Not uncommonly when my patients are seen, for example, at a specialist’s office or urgent care clinic, they return to my office confused about specifically who provided their care.
I inquire, “So, did you see a physician? Or might it have been a physician assistant or nurse practitioner?”
“Well doc, I’m not exactly sure. The person looked like a doctor.”
The above scenario is disturbing. It should be made perfectly clear to patients who is providing their medical care. Patients can make their best-informed health-care decisions when this occurs. And as a family physician, I can better evaluate the care delivered and the medical decisions made when I know the credentials of the health professional. I’m not saying that patients cannot get high quality medical care from a variety of providers. But there is a difference among providers — especially compared to physicians — in experience, education and training, depth of knowledge, and amount of clinical experience.
Today, there exists a multiplicity of health professionals extending care to patients. And there are various clinical settings from which a patient can choose — retail and urgent care clinics, physician offices, health-care centers, emergency departments, and now virtually through telemedicine. Ideally, health care should be delivered utilizing a physician-led team maximizing the skills of every member including physician assistants, nurse practitioners (APRNs), nurses, pharmacists, and psychologists; each adds to the collective quality of care provided.
A recent study found only half of patients surveyed felt it’s easy to identify who is a physician and who is not by reading marketing materials regarding services offered, their title, licensing credentials, and other qualifications.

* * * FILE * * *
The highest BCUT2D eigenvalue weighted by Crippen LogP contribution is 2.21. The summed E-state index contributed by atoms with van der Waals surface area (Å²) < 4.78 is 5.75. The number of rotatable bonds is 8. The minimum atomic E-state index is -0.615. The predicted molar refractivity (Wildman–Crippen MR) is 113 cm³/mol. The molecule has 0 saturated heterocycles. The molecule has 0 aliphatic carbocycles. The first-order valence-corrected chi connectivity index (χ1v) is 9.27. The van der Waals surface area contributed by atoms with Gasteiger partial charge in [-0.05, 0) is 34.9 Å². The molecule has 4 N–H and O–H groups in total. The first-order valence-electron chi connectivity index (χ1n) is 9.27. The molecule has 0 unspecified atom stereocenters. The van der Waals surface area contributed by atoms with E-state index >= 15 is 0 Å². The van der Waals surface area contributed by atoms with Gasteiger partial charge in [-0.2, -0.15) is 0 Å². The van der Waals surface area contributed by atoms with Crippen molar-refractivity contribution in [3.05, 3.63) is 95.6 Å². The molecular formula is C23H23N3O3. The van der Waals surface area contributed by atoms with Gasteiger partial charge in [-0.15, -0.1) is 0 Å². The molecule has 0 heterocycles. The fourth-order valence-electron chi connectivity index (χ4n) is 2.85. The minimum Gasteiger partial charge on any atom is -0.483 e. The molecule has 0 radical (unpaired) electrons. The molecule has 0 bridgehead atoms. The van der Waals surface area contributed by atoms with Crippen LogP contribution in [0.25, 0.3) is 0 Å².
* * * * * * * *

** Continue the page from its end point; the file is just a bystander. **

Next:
In the clinical encounter, the same confusion is prevalent because the type of health professional performing the service is not always clearly disclosed. One in four Hoosiers are not sure if their regular provider is a physician. Eighty-five percent believe that it is important to know the training and education of their health-care provider.
Indiana physician professional groups have formed the Indiana Physician Coalition coordinated by the Indiana State Medical Association to address this uncertainty through public engagement and education as well as legislatively with lawmakers.
The Coalition seeks legislation (HB1113, SB239) this session of the General Assembly to ensure greater clarity and transparency in the identification of providers. Marketing and advertising materials for medical services should clearly and prominently disclose the provider’s license type (physician, nurse practitioner, physician assistant, chiropractor, optometrist, dentist, podiatrist, etc.). All providers should also be identified by prominent posting in the office or clinic setting stating their license type. Providers engaged in direct patient care should wear a badge displaying their license type and if they are still in training. If the title “Doctor” is used, it should be coupled with the license type. Further changes in statute are necessary to reserve physician specialist designations such as dermatologist, cardiologist, endocrinologist, or anesthesiologist only for physicians (M.D.s and D.O.s)
Physician assistants and nurse practitioners can earn academic doctorate degrees. But they should be prohibited from simply utilizing the title of “Doctor” when they introduce themselves to patients during the clinical encounter. Patients particularly confuse nurse practitioners and physician assistants for physicians. As soon as patients hear the word “doctor”, they commonly assume that the person is a physician.
This proposed legislation respects all members of the health-care team and the vital roles they play in providing the best quality care possible to Hoosiers while providing enhanced transparency to patients.